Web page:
This will be short (for me) but will hopefully stir some discussion. With the recent (and long-term) events involving Mark Driscoll and the tragedy involving Ergun Caner coupled with the beginning collapse of the megachurch system (including a score of other examples), I think that the rest of us really need to take a break from following the personalities and “successes” that has marked so much of Evangelical Christianity over the past 40-50 years or so – really since the 1950s. We never really held the megachurch phenomenon up against Scripture to ask if it was the right approach. There was too much money and power involved. Those of us in the trenches have been given much information over the years from the “experts” as to how to be “successful.” When we have tried much of it, we find that it either doesn’t work or perhaps, we aren’t impressive enough to pull it off. Churchgoers get the message too about what is best, so they flock to whoever can provide them with more and more or the leader with the most charisma or who can organize things best or who makes them feel good. All the while, we live by the wrong metrics.
A megachurch in my own state melted down over the past few years. There wasn’t some kind of scandal (in the way we think about scandals). It melted down because the pastor employed every strategy and tactic for church leadership that SBC leaders and seminaries have been teaching for the past 30 years in church growth and pastor-as-CEO-type-leadership. It was devastating and the church went in very counterproductive directions. But, this church was celebrated by SBC leaders for years as being on the cutting edge of church growth and success. In the end, it was unsustainable. There should be a case study done and we should rethink our entire approach. But, that won’t happen because the entire system is built upon the presumptions that are ultimately failing.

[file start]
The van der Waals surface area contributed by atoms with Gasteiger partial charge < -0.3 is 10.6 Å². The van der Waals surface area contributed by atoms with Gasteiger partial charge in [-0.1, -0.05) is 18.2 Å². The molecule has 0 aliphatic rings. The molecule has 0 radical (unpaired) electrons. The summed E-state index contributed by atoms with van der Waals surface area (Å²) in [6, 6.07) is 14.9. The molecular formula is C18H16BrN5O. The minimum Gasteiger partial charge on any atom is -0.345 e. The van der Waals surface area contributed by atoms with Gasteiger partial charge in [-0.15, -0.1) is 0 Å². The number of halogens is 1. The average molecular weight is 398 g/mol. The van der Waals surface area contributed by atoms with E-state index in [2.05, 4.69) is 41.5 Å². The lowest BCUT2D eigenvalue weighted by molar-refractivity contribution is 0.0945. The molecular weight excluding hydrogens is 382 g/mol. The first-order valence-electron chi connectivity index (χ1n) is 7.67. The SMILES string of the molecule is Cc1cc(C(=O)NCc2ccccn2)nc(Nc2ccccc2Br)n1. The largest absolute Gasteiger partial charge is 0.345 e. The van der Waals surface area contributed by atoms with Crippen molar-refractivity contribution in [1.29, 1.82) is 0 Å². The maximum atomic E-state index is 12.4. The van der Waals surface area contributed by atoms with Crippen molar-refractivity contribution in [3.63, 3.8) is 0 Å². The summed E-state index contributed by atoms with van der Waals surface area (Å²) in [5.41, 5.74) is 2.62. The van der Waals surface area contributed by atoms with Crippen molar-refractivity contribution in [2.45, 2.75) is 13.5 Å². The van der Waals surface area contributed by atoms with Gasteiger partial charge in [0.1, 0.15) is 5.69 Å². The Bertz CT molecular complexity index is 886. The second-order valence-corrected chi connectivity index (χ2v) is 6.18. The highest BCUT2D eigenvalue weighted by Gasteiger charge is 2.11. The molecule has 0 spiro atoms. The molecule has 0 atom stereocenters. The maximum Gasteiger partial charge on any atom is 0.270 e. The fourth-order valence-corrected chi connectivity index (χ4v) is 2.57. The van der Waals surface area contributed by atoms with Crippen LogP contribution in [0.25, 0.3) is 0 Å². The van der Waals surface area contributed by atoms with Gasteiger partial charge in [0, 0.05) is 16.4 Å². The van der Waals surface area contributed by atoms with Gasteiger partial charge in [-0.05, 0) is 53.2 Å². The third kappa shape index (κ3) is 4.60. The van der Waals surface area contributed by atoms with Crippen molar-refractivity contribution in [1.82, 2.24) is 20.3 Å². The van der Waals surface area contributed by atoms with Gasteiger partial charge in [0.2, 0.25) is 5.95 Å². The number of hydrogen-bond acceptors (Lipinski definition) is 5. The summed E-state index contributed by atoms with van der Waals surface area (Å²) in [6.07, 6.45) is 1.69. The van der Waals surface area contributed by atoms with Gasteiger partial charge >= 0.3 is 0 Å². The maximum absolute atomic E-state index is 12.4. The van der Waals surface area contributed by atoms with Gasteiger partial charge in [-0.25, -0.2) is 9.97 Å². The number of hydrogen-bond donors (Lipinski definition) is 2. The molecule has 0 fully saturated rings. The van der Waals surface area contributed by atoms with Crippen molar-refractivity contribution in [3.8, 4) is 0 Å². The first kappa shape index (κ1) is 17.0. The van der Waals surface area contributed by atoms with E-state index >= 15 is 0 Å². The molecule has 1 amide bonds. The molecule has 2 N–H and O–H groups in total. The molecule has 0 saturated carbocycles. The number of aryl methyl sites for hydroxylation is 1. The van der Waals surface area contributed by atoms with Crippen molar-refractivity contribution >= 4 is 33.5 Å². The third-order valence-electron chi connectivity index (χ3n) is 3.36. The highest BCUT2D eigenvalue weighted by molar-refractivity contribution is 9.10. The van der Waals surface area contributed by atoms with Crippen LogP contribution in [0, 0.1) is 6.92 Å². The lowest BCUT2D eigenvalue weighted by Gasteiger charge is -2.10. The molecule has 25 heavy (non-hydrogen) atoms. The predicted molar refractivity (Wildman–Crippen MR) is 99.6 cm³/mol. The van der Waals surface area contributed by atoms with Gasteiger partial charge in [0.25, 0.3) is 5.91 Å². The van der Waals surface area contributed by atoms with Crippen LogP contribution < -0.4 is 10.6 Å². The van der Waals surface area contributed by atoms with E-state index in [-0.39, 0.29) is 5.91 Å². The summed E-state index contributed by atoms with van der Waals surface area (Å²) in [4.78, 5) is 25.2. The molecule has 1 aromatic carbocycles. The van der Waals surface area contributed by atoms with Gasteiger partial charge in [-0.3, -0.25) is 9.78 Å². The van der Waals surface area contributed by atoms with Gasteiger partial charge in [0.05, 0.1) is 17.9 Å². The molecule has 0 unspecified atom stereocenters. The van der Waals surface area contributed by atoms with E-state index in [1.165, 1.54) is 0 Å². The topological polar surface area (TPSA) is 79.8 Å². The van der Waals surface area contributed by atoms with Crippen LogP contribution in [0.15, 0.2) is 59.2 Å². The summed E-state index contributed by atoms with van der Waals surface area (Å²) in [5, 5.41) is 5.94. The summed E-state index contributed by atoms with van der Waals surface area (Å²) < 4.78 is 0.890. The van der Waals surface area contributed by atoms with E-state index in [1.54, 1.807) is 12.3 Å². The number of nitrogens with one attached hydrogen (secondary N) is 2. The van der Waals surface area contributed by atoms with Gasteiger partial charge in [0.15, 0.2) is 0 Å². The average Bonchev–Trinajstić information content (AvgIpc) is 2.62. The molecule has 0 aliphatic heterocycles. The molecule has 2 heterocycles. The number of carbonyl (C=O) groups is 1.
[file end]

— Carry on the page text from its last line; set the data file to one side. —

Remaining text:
Celebrity leadership is a cancer – perhaps a slow growing one, but a cancer, nonetheless. There aren’t many experts anymore – at least at the edges of culture and church growth/effectiveness. Things are changing way to fast. The ones who seem to know more than others are the ones going deeper and slower and who are putting down roots and who are failing at much but who are learning even more.
The greatest tragedy is not what has happened to our celebrity leaders (as difficult as that is). The greatest tragedy is how willing we all were to follow and glorify them and fight and defend them – and attack them as well, as though they represented something true and endearing. Before we throw anymore stones, we need to all look in the mirror and ask why WE are so susceptible to the temptation to go for the glory instead of the cross. And, we need to pray for them. They need it. So do we.
And, then of course, we should all look to Jesus as our true Source of life and direction. Or, maybe we should look to Him first.
Just an opinion from a guy who is trudging along.